CANADA AND THE HIV RESPONSE:
TOP ISSUES FOR WORLD AIDS DAY 2020
Human rights, federal funding, opioid overdose crisis top priorities this year
November 27, 2020 — Tuesday, December 1st, is World AIDS Day. Given our current context, the dangers of underfunding the response to public health crises are all too evident. Every day, the COVID-19 pandemic and drug poisoning crisis highlight yet again the need for robust and ongoing public health responses.
Equally critical is the need to effectively fund such responses and ground them in a firm, unwavering commitment to human rights by attending to the stigma, criminalization, and structural inequalities that fuel such crises — lessons that the HIV pandemic has taught us for decades.
Canada and all other UN member states have signed on to the international Sustainable Development Goal of “ending AIDS by 2030,” as well as interim targets for preventing new infections, increasing access to HIV testing, and connecting people to effective HIV treatment. To achieve these, it is crucial to centre our response on human rights, particularly for those who are marginalized and subject to stigma, discrimination, and other infringements on human rights. Only then will the tide be turned on the HIV pandemic and other public health crises.
As World AIDS Day approaches, the HIV Legal Network calls on the Government of Canada to adequately fund the federal HIV response at a level of at least $100 million annually, as was unanimously recommended last year by the House of Commons Standing Committee on Health. In fact, the same committee recommended this level of investment years ago, but the funding has never materialized — and even promises of funding at a lower level have not been kept.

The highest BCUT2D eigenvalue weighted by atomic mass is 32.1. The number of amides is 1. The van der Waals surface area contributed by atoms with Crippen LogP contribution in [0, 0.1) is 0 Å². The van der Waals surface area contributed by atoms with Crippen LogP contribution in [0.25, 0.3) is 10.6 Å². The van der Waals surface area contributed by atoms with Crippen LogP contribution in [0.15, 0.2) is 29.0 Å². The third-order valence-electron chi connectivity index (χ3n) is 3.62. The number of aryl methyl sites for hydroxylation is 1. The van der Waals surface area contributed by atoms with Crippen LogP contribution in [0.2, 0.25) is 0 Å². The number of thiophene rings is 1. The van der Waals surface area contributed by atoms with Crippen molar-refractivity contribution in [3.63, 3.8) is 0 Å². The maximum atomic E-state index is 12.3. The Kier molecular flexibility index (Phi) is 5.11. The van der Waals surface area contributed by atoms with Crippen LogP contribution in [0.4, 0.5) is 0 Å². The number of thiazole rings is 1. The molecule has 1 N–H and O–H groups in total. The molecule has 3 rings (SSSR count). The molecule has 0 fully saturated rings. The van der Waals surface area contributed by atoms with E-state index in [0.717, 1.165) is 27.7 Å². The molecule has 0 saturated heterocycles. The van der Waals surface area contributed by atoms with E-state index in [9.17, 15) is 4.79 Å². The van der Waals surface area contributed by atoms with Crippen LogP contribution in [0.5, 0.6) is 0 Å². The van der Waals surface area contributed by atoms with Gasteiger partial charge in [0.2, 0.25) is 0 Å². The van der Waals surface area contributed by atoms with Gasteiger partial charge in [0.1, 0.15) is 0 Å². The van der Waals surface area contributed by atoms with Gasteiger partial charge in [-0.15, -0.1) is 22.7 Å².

The HIV Legal Network has also produced a series of concise issue briefs that outline top issues for Canada this World AIDS Day. These briefs have been shared with all Members of Parliament to help them take action to strengthen Canada’s response to the ongoing HIV pandemic, including by protecting the human rights of people living with HIV and of those communities that have been particularly hard-hit by the virus.
The briefs can be found here and focus on:
- HIV and Human Rights
- HIV: Funding the Fight
- Drug Policy: Decriminalization, Harm Reduction, and Safe Supply
- Prison-based Needle and Syringe Programs
- HIV Criminalization
- Sex Workers’ Rights
- LGBTQ Rights, with a focus on the Caribbean
We know that public health crises require adequately committed funding up front, to avoid devastating future costs — in terms of lives and taxpayer dollars. We see this as the COVID-19 pandemic continues to devastate worldwide; the same is true for HIV.
This World AIDS Day, Canada has an opportunity to be a world leader in promoting human rights and ending the HIV pandemic. The time is now.
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About the HIV Legal Network
The HIV Legal Network (www.hivlegalnetwork.ca), formerly the Canadian HIV/AIDS Legal Network, promotes the human rights of people living with, at risk of or affected by HIV or AIDS, through research and analysis, litigation and other advocacy, public education, and community mobilization.
Janet Butler-McPhee, Director of Communications and Advocacy
HIV Legal Network
Telephone: +1 647-295-0861